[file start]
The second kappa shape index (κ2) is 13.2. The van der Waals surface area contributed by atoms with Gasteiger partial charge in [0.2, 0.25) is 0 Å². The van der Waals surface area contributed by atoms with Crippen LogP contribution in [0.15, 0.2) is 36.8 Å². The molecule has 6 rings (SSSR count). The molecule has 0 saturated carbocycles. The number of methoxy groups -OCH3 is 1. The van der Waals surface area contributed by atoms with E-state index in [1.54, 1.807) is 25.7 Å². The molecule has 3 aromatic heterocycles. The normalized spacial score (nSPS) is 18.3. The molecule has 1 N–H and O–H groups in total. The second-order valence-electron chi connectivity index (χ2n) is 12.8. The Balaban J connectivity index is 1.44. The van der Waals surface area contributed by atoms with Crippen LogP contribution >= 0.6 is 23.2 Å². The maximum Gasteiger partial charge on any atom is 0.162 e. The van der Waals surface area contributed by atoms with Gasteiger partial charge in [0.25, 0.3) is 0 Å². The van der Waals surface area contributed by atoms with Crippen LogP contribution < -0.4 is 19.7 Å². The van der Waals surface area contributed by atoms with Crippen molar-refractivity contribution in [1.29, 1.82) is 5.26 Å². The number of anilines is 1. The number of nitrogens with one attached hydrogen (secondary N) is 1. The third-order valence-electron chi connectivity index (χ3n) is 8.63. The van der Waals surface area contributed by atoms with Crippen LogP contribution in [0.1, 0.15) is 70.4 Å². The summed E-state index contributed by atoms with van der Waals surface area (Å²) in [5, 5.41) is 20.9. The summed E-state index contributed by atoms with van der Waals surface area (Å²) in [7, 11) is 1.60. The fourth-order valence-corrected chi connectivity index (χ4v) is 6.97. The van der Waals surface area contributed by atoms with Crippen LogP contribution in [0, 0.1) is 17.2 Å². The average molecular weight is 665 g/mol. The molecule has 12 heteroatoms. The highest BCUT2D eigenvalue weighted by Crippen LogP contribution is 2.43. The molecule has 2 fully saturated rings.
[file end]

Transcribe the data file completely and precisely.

The second kappa shape index (κ2) is 13.2. The van der Waals surface area contributed by atoms with Gasteiger partial charge in [0.2, 0.25) is 0 Å². The van der Waals surface area contributed by atoms with Crippen LogP contribution in [0.15, 0.2) is 36.8 Å². The molecule has 6 rings (SSSR count). The molecule has 0 saturated carbocycles. The number of methoxy groups -OCH3 is 1. The van der Waals surface area contributed by atoms with E-state index in [1.54, 1.807) is 25.7 Å². The molecule has 3 aromatic heterocycles. The normalized spacial score (nSPS) is 18.3. The molecule has 1 N–H and O–H groups in total. The second-order valence-electron chi connectivity index (χ2n) is 12.8. The Balaban J connectivity index is 1.44. The van der Waals surface area contributed by atoms with Crippen LogP contribution >= 0.6 is 23.2 Å². The maximum Gasteiger partial charge on any atom is 0.162 e. The van der Waals surface area contributed by atoms with Gasteiger partial charge in [0.25, 0.3) is 0 Å². The van der Waals surface area contributed by atoms with Crippen LogP contribution < -0.4 is 19.7 Å². The van der Waals surface area contributed by atoms with Crippen molar-refractivity contribution in [1.29, 1.82) is 5.26 Å². The number of anilines is 1. The number of nitrogens with one attached hydrogen (secondary N) is 1. The third-order valence-electron chi connectivity index (χ3n) is 8.63. The van der Waals surface area contributed by atoms with Crippen LogP contribution in [0.1, 0.15) is 70.4 Å². The summed E-state index contributed by atoms with van der Waals surface area (Å²) in [5, 5.41) is 20.9. The summed E-state index contributed by atoms with van der Waals surface area (Å²) in [7, 11) is 1.60. The fourth-order valence-corrected chi connectivity index (χ4v) is 6.97. The van der Waals surface area contributed by atoms with Crippen LogP contribution in [0, 0.1) is 17.2 Å². The average molecular weight is 665 g/mol. The molecule has 12 heteroatoms. The highest BCUT2D eigenvalue weighted by Crippen LogP contribution is 2.43. The molecule has 2 fully saturated rings.